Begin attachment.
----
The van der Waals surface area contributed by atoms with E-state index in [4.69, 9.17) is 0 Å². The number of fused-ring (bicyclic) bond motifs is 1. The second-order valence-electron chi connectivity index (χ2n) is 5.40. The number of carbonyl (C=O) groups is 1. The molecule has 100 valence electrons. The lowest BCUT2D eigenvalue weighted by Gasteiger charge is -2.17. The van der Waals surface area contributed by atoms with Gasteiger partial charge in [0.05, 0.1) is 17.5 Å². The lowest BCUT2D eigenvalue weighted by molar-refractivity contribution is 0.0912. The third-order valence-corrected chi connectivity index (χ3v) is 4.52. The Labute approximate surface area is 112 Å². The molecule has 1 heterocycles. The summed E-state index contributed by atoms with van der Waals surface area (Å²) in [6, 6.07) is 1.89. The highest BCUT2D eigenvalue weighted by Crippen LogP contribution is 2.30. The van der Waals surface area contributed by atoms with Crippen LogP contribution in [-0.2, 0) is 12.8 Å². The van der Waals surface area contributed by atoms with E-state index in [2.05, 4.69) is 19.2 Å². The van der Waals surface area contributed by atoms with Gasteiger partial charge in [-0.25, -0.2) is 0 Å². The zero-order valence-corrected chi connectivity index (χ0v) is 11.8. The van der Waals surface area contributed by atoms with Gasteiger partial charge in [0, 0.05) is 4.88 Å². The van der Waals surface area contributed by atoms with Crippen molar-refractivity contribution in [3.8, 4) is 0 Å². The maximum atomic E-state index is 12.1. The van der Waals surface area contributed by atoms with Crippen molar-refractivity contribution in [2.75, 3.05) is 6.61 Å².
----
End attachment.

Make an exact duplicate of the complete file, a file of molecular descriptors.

The van der Waals surface area contributed by atoms with E-state index in [4.69, 9.17) is 0 Å². The number of fused-ring (bicyclic) bond motifs is 1. The second-order valence-electron chi connectivity index (χ2n) is 5.40. The number of carbonyl (C=O) groups is 1. The molecule has 100 valence electrons. The lowest BCUT2D eigenvalue weighted by Gasteiger charge is -2.17. The van der Waals surface area contributed by atoms with Gasteiger partial charge in [0.05, 0.1) is 17.5 Å². The lowest BCUT2D eigenvalue weighted by molar-refractivity contribution is 0.0912. The third-order valence-corrected chi connectivity index (χ3v) is 4.52. The Labute approximate surface area is 112 Å². The molecule has 1 heterocycles. The summed E-state index contributed by atoms with van der Waals surface area (Å²) in [6, 6.07) is 1.89. The highest BCUT2D eigenvalue weighted by Crippen LogP contribution is 2.30. The van der Waals surface area contributed by atoms with Crippen LogP contribution in [-0.2, 0) is 12.8 Å². The van der Waals surface area contributed by atoms with E-state index in [2.05, 4.69) is 19.2 Å². The van der Waals surface area contributed by atoms with Gasteiger partial charge in [-0.25, -0.2) is 0 Å². The zero-order valence-corrected chi connectivity index (χ0v) is 11.8. The van der Waals surface area contributed by atoms with Gasteiger partial charge in [0, 0.05) is 4.88 Å². The van der Waals surface area contributed by atoms with Crippen molar-refractivity contribution in [3.8, 4) is 0 Å². The maximum atomic E-state index is 12.1. The van der Waals surface area contributed by atoms with Crippen molar-refractivity contribution in [2.75, 3.05) is 6.61 Å².